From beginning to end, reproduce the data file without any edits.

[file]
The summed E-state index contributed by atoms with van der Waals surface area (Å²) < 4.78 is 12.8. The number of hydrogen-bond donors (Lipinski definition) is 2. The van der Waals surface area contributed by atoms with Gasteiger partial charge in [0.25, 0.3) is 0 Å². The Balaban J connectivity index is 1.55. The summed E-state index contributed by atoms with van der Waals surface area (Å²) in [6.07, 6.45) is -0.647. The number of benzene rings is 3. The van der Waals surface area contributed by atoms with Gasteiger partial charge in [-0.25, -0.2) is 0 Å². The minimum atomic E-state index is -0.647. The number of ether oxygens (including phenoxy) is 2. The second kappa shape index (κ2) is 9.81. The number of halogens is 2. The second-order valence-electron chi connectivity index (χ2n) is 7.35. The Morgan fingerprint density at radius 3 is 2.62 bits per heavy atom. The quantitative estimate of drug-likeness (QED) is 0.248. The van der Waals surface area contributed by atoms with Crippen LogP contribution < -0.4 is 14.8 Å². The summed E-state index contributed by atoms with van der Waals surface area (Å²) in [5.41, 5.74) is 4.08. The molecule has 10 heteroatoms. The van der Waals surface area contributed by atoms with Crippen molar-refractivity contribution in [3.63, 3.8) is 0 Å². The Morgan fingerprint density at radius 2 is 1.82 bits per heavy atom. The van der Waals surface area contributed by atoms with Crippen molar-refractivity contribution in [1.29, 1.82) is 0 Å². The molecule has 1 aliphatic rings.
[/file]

The summed E-state index contributed by atoms with van der Waals surface area (Å²) < 4.78 is 12.8. The number of hydrogen-bond donors (Lipinski definition) is 2. The van der Waals surface area contributed by atoms with Gasteiger partial charge in [0.25, 0.3) is 0 Å². The Balaban J connectivity index is 1.55. The summed E-state index contributed by atoms with van der Waals surface area (Å²) in [6.07, 6.45) is -0.647. The number of benzene rings is 3. The van der Waals surface area contributed by atoms with Gasteiger partial charge in [-0.25, -0.2) is 0 Å². The minimum atomic E-state index is -0.647. The number of ether oxygens (including phenoxy) is 2. The second kappa shape index (κ2) is 9.81. The number of halogens is 2. The second-order valence-electron chi connectivity index (χ2n) is 7.35. The Morgan fingerprint density at radius 3 is 2.62 bits per heavy atom. The quantitative estimate of drug-likeness (QED) is 0.248. The van der Waals surface area contributed by atoms with Crippen LogP contribution < -0.4 is 14.8 Å². The summed E-state index contributed by atoms with van der Waals surface area (Å²) in [5.41, 5.74) is 4.08. The molecule has 10 heteroatoms. The van der Waals surface area contributed by atoms with Crippen molar-refractivity contribution in [3.63, 3.8) is 0 Å². The Morgan fingerprint density at radius 2 is 1.82 bits per heavy atom. The van der Waals surface area contributed by atoms with Crippen molar-refractivity contribution in [1.29, 1.82) is 0 Å². The molecule has 1 aliphatic rings.